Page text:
Although New Critics applied their principles of literary study to many genres in literature, they held poetry in high regard, viewing it as the best exemplification of the literary values they espoused. Among the American New Critics, a nucleus of writers and critics, including Penn Warren, Ransom, and Tate set about defining their notion of a literary aesthetic, especially as it related to poetry, during the 1920s. They published their views in a bi-monthly literary review called The Fugitive, and worked to create what they believed was a literary renaissance in the South, a view of writing and studying poetry that they saw as the essence of modernism, and a sustained and valid response to the traditionally sentimental literary conventions of the South. In later years, the New Critics expanded their definition of the poetic aesthetic, theorizing that poetry, as a work of art, is the ultimate form of communication, complete in meaning and form in itself. One of the most influential writers of New Criticism poetic theory was I. A. Richards—his book Practical Criticism (1929) detailed experiments in critical interpretations of poetry in which students were asked to study texts of poems with no accompanying information on the author, or even the title of the works. An unexpected result of the wide variety of student responses was a realization regarding the importance of teaching the act of critical thinking and interpretation. For later New Critics, including William Empson, it was this, the study of language and form that became the subject of his book Seven Types of Ambiguity (1930), a work in which he explored the development of systematic modes of literary interpretation.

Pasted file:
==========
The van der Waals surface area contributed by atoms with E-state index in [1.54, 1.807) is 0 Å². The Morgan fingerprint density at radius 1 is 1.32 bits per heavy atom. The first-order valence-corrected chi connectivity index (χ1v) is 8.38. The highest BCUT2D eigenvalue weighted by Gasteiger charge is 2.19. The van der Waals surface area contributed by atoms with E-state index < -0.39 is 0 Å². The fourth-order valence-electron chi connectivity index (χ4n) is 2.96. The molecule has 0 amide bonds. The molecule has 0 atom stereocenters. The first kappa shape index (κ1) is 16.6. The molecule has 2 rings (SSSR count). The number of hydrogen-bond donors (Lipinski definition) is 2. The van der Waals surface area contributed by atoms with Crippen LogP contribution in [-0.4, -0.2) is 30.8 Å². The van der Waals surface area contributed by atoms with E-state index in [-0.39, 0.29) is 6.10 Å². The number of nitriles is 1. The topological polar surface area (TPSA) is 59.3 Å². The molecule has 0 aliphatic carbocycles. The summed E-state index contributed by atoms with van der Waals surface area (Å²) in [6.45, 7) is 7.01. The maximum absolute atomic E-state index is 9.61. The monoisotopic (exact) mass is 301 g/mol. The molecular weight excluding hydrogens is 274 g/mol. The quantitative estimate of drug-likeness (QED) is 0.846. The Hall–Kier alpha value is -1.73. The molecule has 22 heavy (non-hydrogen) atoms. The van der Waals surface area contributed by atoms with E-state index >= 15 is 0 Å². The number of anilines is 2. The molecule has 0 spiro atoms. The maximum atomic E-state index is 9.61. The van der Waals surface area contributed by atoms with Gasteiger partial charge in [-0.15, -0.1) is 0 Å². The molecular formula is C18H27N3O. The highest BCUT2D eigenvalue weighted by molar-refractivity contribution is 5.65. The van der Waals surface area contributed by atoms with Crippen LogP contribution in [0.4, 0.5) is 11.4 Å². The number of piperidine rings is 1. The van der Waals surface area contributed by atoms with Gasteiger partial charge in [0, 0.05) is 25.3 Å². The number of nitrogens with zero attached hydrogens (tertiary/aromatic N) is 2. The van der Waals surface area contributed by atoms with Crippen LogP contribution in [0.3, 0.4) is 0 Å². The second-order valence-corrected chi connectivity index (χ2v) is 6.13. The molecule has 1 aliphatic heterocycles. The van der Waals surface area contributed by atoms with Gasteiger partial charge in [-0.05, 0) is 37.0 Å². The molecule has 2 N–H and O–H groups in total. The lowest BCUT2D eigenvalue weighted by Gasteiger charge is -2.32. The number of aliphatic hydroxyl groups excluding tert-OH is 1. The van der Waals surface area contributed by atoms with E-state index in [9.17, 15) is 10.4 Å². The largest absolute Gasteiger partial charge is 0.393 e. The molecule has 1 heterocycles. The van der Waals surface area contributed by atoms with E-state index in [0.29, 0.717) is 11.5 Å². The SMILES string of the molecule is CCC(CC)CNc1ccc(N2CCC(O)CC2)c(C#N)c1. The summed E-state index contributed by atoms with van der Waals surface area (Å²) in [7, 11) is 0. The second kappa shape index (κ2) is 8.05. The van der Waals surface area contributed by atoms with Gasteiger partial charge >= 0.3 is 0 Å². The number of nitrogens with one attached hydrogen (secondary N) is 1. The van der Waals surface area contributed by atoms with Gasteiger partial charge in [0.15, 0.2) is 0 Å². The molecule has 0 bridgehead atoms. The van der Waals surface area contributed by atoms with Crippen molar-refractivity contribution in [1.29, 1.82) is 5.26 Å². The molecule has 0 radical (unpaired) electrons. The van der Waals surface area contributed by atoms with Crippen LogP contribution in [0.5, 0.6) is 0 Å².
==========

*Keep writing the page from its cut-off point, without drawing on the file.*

New Criticism continues to be studied as part of twentieth-century formalist theories of literature. In his essay outlining the history and development of the New Criticism, John R. Willingham points out that although the proponents of New Criticism are considered creators of a modernist mode of literary interpretation, many of their theories derive from earlier poetic principles, such as those articulated by Coleridge. As a literary movement, New Criticism achieved its most popularity in the 1940s, and a large number of periodicals espousing these ideas began to be published at that time, including Southern Review, Kenyon Review, and others. Established journals also eagerly accepted many New Critics as contributors, making criticism itself a dominant field of study in the classroom. In a few decades, however, especially in the 1970s, the New Criticism began waning in popularity, and in fact, was rejected as being “intellectually naïve and methodologically fruitless” writes Willingham. The main charge against the New Critics was their insistence on disregarding historical and biographical information in the study of a literary text, and the stress they placed on the “correct” reading of a text. Their method of critical study was perceived as being too restrictive, and their demands on the reader seen as too authoritarian. More recent evaluations of the New Criticism have defended their original intent—to refocus attention on the literary work itself, rather than the writer or even the reader. In this, concludes Willingham, the sustaining principle advocated by the New Critics was their insistence that “literature requires and deserves responsible reading and readable response.”